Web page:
“For every dollar a Pākehā man makes…” – the latest development in addressing gender and ethnicity pay gaps

Mandatory reporting systems that would require businesses to report their gender pay gap might be on the (distant) horizon.

In March 2022, the Parliamentary Education and Workforce Committee recommended that the Government develop pay transparency measures as part of their report on pay transparency.  In the same year, research had shown there was around a 9% difference between men’s and women’s earnings, and that the gap was usually unexplained.  Pay gaps were also observed between ethnic groups and for people with disabilities. 

This report and recommendation came one year after the infamous Pacific Pay Gap Inquiry Report, which found that for every dollar a Pākehā man made in 2021, Pākehā women earned 89 cents, while Māori men earned 86 cents, and Māori women and Pasifika men earned 81 cents.  The earnings for Pasifika women were reportedly the lowest, at 75 cents.

The Government has recently announced that it intends to implement mandatory pay reporting systems which would at first require businesses with more than 250 employees to publicly report their gender pay gap, and later those with more than 100 employees.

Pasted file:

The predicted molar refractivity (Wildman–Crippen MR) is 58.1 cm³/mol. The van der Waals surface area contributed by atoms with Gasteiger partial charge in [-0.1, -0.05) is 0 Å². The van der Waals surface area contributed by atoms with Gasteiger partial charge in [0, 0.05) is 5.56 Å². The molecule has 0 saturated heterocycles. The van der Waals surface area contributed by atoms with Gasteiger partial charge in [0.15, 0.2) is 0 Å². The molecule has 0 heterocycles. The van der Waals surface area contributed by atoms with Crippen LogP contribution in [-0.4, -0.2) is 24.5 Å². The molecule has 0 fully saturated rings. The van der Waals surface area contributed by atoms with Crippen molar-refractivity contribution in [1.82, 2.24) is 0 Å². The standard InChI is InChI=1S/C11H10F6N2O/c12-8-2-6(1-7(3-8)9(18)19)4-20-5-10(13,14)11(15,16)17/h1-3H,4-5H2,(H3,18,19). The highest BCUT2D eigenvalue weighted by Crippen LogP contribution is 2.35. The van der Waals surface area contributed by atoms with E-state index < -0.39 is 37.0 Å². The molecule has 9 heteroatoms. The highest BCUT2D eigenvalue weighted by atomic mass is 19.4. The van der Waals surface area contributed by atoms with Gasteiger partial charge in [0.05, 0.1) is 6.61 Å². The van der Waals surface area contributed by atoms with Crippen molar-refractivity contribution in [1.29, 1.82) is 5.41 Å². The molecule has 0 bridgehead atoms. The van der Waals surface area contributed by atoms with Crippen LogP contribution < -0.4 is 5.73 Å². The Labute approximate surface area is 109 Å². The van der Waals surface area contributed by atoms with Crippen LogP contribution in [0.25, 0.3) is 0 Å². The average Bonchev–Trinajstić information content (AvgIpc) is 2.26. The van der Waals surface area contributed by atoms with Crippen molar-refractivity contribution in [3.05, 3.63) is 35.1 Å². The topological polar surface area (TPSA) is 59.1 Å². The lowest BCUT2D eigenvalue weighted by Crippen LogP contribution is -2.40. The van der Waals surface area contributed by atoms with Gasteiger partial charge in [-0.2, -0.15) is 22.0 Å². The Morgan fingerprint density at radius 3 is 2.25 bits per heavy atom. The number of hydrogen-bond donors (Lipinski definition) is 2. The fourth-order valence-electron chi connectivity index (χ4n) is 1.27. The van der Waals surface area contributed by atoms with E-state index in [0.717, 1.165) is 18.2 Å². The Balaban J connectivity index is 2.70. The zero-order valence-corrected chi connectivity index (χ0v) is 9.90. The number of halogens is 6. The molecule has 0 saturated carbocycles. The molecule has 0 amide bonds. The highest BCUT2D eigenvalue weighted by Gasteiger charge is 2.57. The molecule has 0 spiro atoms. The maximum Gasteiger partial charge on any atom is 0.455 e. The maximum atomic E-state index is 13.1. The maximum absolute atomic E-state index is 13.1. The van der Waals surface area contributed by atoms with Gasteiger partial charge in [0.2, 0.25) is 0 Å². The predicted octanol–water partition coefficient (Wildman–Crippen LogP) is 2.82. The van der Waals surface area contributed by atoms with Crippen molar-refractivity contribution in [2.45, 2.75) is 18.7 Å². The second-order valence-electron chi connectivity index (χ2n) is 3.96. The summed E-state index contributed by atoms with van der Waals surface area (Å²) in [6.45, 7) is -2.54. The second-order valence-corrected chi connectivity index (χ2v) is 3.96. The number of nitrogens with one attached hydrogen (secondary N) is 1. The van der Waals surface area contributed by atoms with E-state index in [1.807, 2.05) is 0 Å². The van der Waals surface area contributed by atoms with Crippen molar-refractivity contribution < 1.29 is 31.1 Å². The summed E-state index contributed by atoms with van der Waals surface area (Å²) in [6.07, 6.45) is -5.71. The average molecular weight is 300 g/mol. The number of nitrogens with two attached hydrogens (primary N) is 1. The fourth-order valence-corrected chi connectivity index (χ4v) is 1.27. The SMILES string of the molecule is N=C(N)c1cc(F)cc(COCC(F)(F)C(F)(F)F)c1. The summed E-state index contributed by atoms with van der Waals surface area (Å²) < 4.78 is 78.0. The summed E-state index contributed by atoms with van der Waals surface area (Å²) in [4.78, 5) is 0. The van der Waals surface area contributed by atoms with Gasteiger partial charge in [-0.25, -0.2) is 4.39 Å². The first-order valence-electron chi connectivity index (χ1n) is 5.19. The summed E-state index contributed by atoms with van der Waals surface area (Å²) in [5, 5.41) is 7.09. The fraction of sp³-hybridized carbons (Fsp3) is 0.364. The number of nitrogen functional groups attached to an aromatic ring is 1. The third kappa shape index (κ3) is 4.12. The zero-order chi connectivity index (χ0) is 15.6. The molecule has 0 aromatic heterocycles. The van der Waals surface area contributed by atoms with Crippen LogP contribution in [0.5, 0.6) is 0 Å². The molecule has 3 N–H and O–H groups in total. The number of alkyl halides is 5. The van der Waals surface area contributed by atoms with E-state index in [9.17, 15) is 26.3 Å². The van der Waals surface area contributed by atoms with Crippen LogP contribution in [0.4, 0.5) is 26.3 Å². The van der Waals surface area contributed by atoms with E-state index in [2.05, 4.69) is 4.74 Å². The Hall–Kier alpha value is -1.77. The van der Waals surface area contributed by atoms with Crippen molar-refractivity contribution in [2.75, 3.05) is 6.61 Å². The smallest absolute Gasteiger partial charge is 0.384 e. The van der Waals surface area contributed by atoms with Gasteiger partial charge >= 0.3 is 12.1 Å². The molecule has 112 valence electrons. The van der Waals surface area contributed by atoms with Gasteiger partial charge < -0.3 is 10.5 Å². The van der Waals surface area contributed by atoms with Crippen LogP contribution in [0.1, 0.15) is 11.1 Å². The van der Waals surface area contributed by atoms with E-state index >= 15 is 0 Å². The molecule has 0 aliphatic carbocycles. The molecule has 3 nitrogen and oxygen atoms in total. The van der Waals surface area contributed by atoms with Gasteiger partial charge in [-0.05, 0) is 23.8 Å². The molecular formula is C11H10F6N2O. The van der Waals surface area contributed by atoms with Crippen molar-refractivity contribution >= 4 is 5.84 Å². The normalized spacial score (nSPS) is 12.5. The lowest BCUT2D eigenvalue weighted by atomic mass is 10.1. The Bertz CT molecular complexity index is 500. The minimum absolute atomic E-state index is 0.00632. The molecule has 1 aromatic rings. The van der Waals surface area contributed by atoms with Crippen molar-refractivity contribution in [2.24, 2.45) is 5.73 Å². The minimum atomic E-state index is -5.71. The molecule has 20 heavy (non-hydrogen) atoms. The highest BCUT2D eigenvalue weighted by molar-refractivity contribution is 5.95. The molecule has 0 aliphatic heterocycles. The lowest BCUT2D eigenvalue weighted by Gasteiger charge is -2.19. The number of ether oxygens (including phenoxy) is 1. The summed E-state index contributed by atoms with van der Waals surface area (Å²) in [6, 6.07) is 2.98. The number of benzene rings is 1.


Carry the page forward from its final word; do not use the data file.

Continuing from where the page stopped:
Legislation to address the issue of gender pay gaps (and implement any such reporting system) is likely a while away.  It has not yet been drafted, and although on the Government’s agenda, progress will not be made before the upcoming election.  Additionally, there are of course no guarantees of its fate after the election.

However, the issue is longstanding and has been described as having “remained stubbornly” at the same level for the last decade.  Action is clearly needed to make progress in this space, and interest groups have certainly been turning up the pressure for change.

The next phase for the intended legislation is public consultation.  The Government has indicated that, in addition to gender, it is also interested in addressing ethnicity pay gaps, and would like wide ranging input from stakeholders.  At this stage, it does not seem that the legislation will address disparities for people with disabilities, although this could change.

Whether legislation will indeed come to fruition, it is worth watching this space for any further developments.  We will keep you updated!

If you have any questions about gender and ethnicity pay gaps in the workplace, please get in touch with our Employment Law Team or your usual contact at Hesketh Henry.

Disclaimer:  The information contained in this article is current at the date of publishing and is of a general nature.  It should be used as a guide only and not as a substitute for obtaining legal advice.  Specific legal advice should be sought where required.

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Media contact - Kerry Browne
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